It’s hard to ignore the task Alien: Covenant has on it’s hands. After 2012’s much anticipated yet utterly atrocious Prometheus, the prospect of another film in the Alien franchise settled less than well with many people, this writer included. Not only does any Alien film, or any Alien related film have to be good, it has to stand up to one of the greatest and most enduring films of all time. Simply put, it wasn’t going to be enough for Ridley Scott to do a better job than Prometheus; he had to deliver a masterpiece.
So has Scott delivered a masterpiece? Well, not really. But – and it is an almighty but – what he has delivered is a tremendous improvement.
The prologue for a start isn’t lifted directly from Alien vs. Predator, so there are immediate points there. Instead we find ourselves in a beautiful Kubrickian white room positioned beside dramatic rolling mountains and a dark brooding lake. It’s here that we are privy to an uneasy exchange between The Creator and The Created. Peter Weyland, portrayed again here in his swaggering arrogance by Guy Pearce becomes gradually aware that his artificial intelligence, David (Michael Fassbender) isn’t perhaps the synthetic doormat he had intended, but instead is capable of individual thought, deduction and analysis. Perhaps even malice. It’s this that later becomes the real strength in a film that does an awful lot better than it’s predecessor.
From here Scott takes us to familiar territory. A vessel in deep space, occupied by a skeleton crew are awakened by a signal. This wouldn’t be a problem, except the vessel and the cargo (a whole bunch of sleeping humans) are heading to a distant planet to start a new colony and this intergalactic interruption is about to throw a massive spanner in the works.
Despite sharing an awful lot with Scott’s genre defining 1979 masterpiece and the benchmark for all science-fiction since, Covenant is very much a sequel to Prometheus. It does it’s best to make sense of the mess that was left behind and for the most part succeeds. While Ripley and Hicks, re-named here as Daniels and Lope set about the arduous task of attempting to solve the mystery of the signal and why there are no birds on the planet from whence it came, the real heart and soul of the film lies with Walter, an android from the company a few models along from the original David and also played by Fassbender.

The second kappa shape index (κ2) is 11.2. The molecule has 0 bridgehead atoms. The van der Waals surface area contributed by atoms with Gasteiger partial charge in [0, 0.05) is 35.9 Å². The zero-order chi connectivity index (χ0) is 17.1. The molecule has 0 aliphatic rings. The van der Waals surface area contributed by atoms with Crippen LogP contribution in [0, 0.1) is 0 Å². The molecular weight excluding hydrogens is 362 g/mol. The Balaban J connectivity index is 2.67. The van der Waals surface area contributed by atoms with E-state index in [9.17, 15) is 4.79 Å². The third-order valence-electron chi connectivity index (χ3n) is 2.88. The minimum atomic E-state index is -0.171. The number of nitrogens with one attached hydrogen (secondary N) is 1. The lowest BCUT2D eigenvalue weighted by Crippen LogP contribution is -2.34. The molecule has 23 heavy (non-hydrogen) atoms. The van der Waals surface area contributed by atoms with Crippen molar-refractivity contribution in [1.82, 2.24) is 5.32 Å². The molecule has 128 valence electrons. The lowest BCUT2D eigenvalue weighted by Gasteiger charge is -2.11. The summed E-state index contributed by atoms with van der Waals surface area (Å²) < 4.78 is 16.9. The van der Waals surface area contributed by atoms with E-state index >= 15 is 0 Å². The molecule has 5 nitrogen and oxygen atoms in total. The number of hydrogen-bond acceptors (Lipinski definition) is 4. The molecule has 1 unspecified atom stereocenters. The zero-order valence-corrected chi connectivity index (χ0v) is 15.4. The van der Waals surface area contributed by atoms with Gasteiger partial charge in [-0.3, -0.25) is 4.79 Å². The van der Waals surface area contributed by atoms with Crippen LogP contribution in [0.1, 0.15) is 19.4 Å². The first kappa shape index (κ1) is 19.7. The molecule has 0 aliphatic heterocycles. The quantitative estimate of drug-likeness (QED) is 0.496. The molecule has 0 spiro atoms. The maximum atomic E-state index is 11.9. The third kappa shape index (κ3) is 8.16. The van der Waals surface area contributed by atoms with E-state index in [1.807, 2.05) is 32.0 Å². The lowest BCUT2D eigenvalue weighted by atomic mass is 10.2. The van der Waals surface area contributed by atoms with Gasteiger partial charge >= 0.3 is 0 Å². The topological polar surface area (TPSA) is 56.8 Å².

It’s the relationship between Walter and David that is most interesting. While the rest of the characters are dealing with their basic biological survival, David and Walter are more concerned with their own vast power going forward. Ethics. Morality. Limitations. All are up for debate with David. Why should superior life forms be subservient to lesser life forms? Their exchanges have more in common with Scott’s second genre defining film which itself will see its sequel released later this year. Perhaps this is a little nod to some rumours floating around a few years ago that both these worlds are in some way linked. It doesn’t matter if they’re not, in fact one would hope they’re not. But these are pressing questions especially in an age which may see the ‘human being’ become extinct.
Alien: Covenant however, is not all sunshine and rainbows.
The second act goes a bit flat as it struggles to balance Daniels and the team’s survival action with David and Walter’s conversations. The set pieces decent, but derivative. First encounters with the Xenomorph bring back memories of the raptor hunt in The Lost World. However, the ‘back-burster’ sequence is a touch and does bring something fresh to the saga.
There is a shockingly unforgivable POV shot, which I still have nightmares about and a few good characters are shamefully under utilised. Demián Bichir’s Lope for example doesn’t get enough screen time and it feels like Danny McBride’s Tennessee could have been given more to play with. That being said, you have to tip your hat to Katherine Waterston who steps solidly into Weaver’s boots. Her Daniels is both vulnerable, tough and clued up; traits that were unfortunately denied to Noomi Rapace’s Dr. Elizabeth Shaw by previous screenwriters. Far from trudging through events like a bewildered, love-blind God-fearing buffoon, Daniels is really the Ripley we’ve been waiting for. Let’s hope she can survive the cryo-sleep.